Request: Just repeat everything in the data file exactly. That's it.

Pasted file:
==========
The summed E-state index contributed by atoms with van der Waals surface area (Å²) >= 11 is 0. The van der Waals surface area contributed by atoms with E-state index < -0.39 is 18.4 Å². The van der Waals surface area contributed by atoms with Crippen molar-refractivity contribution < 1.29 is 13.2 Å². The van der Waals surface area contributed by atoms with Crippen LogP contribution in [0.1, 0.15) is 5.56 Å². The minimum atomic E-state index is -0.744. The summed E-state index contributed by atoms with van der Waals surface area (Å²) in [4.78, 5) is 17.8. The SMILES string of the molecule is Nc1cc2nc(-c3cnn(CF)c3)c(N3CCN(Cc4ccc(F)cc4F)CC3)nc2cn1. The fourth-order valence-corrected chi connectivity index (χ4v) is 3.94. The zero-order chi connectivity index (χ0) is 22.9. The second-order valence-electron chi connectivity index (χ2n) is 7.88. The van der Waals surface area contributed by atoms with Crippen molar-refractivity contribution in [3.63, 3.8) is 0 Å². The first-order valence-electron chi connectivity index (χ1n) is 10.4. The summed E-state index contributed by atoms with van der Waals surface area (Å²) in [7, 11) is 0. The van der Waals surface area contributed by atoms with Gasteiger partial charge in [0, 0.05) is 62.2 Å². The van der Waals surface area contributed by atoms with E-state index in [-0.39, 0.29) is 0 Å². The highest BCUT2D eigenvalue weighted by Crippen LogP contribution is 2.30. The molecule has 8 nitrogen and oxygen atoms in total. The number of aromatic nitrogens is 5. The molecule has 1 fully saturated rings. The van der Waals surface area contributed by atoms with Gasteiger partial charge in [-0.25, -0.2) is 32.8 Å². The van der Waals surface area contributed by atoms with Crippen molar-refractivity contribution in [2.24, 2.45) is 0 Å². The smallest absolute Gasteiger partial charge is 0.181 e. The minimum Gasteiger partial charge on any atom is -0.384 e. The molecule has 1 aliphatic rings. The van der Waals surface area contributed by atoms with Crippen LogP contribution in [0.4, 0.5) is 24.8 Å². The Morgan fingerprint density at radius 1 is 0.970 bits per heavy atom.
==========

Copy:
The summed E-state index contributed by atoms with van der Waals surface area (Å²) >= 11 is 0. The van der Waals surface area contributed by atoms with E-state index < -0.39 is 18.4 Å². The van der Waals surface area contributed by atoms with Crippen molar-refractivity contribution < 1.29 is 13.2 Å². The van der Waals surface area contributed by atoms with Crippen LogP contribution in [0.1, 0.15) is 5.56 Å². The minimum atomic E-state index is -0.744. The summed E-state index contributed by atoms with van der Waals surface area (Å²) in [4.78, 5) is 17.8. The SMILES string of the molecule is Nc1cc2nc(-c3cnn(CF)c3)c(N3CCN(Cc4ccc(F)cc4F)CC3)nc2cn1. The fourth-order valence-corrected chi connectivity index (χ4v) is 3.94. The zero-order chi connectivity index (χ0) is 22.9. The second-order valence-electron chi connectivity index (χ2n) is 7.88. The van der Waals surface area contributed by atoms with Crippen molar-refractivity contribution in [3.63, 3.8) is 0 Å². The first-order valence-electron chi connectivity index (χ1n) is 10.4. The summed E-state index contributed by atoms with van der Waals surface area (Å²) in [7, 11) is 0. The van der Waals surface area contributed by atoms with Gasteiger partial charge in [0, 0.05) is 62.2 Å². The van der Waals surface area contributed by atoms with E-state index in [-0.39, 0.29) is 0 Å². The highest BCUT2D eigenvalue weighted by Crippen LogP contribution is 2.30. The molecule has 8 nitrogen and oxygen atoms in total. The number of aromatic nitrogens is 5. The molecule has 1 fully saturated rings. The van der Waals surface area contributed by atoms with Gasteiger partial charge in [-0.25, -0.2) is 32.8 Å². The van der Waals surface area contributed by atoms with Crippen molar-refractivity contribution in [2.24, 2.45) is 0 Å². The smallest absolute Gasteiger partial charge is 0.181 e. The minimum Gasteiger partial charge on any atom is -0.384 e. The molecule has 1 aliphatic rings. The van der Waals surface area contributed by atoms with Crippen LogP contribution in [0.4, 0.5) is 24.8 Å². The Morgan fingerprint density at radius 1 is 0.970 bits per heavy atom.